The emergency department at Houlton Regional Hospital (HRH) in Houlton, Maine, wanted to take its operational performance to the next level. This Critical Access Hospital (CAH) seeing 11,000 visits a year struggled with patient surges. As is the case in many CAHs, HRH was challenged with recruiting new physicians, especially hospitalists, who are so critical to ED flow. (Approximately 25 percent of Americans choose to live in rural areas, while only 10 percent of physicians choose to practice there.) Further, the emergency department has only single coverage, and was easily overwhelmed by one critically ill patient. Finally, HRH struggled to manage the behavioral health burden in its nine-bed emergency department.
CEO Tom Moakler, ED Medical Director Brian Griffin, and Nursing Director Tricia Murray wanted to re-engineer patient flow in their department during peak flow times to improve efficiency. They began with an ambitious change package:
- Redesign intake
- Repurpose triage as a rapid treatment unit (RTU) (low-acuity service line)
- Re-engineer patient flow for high-flow/low-flow times of the day
- Develop a night plan with the hospitalists
The emergency department had continued to use traditional nurse triage and booth registration, followed by traditional ED patient flow. This did not serve it well during peak arrival times. The leadership did a number of things that help expedite intake and patient care in the single-covered emergency department.1 Traditional triage was replaced with an abbreviated triage and a “pull-to-full” model to bring the patients, provider, nurses, and registration to the bedside.2 This takes all of the steps of intake and conducts them in parallel instead of in series, which is inarguably more efficient.
Repurpose Triage as an RTU
The former triage area is now the RTU area, which serves as a place to care for low-acuity patients rather than placing them in a traditional bed. In the old flow model, low-acuity patients often suffered long waits and delays because no resources were dedicated to them. This new low-acuity zone cannot support its own provider, but it can have nurses and staff dedicated to the rapid processing of patients. In addition, nurses are empowered to begin standardized, chief complaint–driven order sets. This has long been recognized as a best practice, particularly in single-coverage departments, so that patients are always moving along their patient flow journey.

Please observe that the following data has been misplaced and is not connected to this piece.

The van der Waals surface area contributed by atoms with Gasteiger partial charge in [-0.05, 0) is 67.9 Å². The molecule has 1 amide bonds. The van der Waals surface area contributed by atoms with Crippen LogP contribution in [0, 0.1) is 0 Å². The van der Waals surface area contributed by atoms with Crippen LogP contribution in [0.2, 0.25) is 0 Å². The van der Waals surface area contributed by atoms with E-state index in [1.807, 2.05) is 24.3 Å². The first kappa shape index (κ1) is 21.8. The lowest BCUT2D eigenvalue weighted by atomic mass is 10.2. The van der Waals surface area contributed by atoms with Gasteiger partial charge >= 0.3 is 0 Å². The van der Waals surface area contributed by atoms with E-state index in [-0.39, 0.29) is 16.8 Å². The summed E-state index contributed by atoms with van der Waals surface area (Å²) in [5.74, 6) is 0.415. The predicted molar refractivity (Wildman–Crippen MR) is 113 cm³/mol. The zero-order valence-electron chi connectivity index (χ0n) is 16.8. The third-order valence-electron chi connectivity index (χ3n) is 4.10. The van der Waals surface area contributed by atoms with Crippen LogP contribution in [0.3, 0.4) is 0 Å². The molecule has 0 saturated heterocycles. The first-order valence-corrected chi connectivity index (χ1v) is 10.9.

Re-Engineer Flow for High Flow and Low Flow
The leadership also articulated a process for times of the day when all nine beds are full (high flow).3 During these times, the provider sees new patients in the RTU (one specified chair) until beds are available. Diagnostic testing is started, and patients are managed in the waiting room until treatment spaces open up. Emergency Severity Index 1 and 2 patients are accommodated in the main emergency department by moving less-acute patients out.
Develop a Night Plan with the Hospitalists
Finally, like many rural hospitals, the department struggled with on-call coverage at night. The heavy lifting was being done by the hospitalists, who admitted the majority of patients. However, the hospitalists were working seven days straight and were wearing out quickly. The hospitalists needed to have a few hours on the night shift to get sleep, but the emergency department wanted to get its patients bedded down on the inpatient units. The solution was the implementation of “holding orders,” also known as “bridge orders” or “timed-out orders.”4
The before and after data in Table 1 are very impressive.
Hats off to the Houlton Regional leaders. When you think you can’t take your emergency department to the next level of operational performance, just remember “The Maine Thing.”
- Welch S, Davidson S. Exploring new intake models for the emergency department. Am J Med Qual. 2010;25(3):172-180.
- Augustine J. ‘Pull to full’ speeds up flow. ED Manag. 2011;23(3):30-31.
- Welch S, Savitz L. Exploring strategies to improve emergency department intake. J Emerg Med, 2012;43(1):149-158.
- Traub SJ, Temkit M, Saghafian S. Emergency department holding orders. J Emerg Med. 2017; pii: S0736-4679(17)30110-5.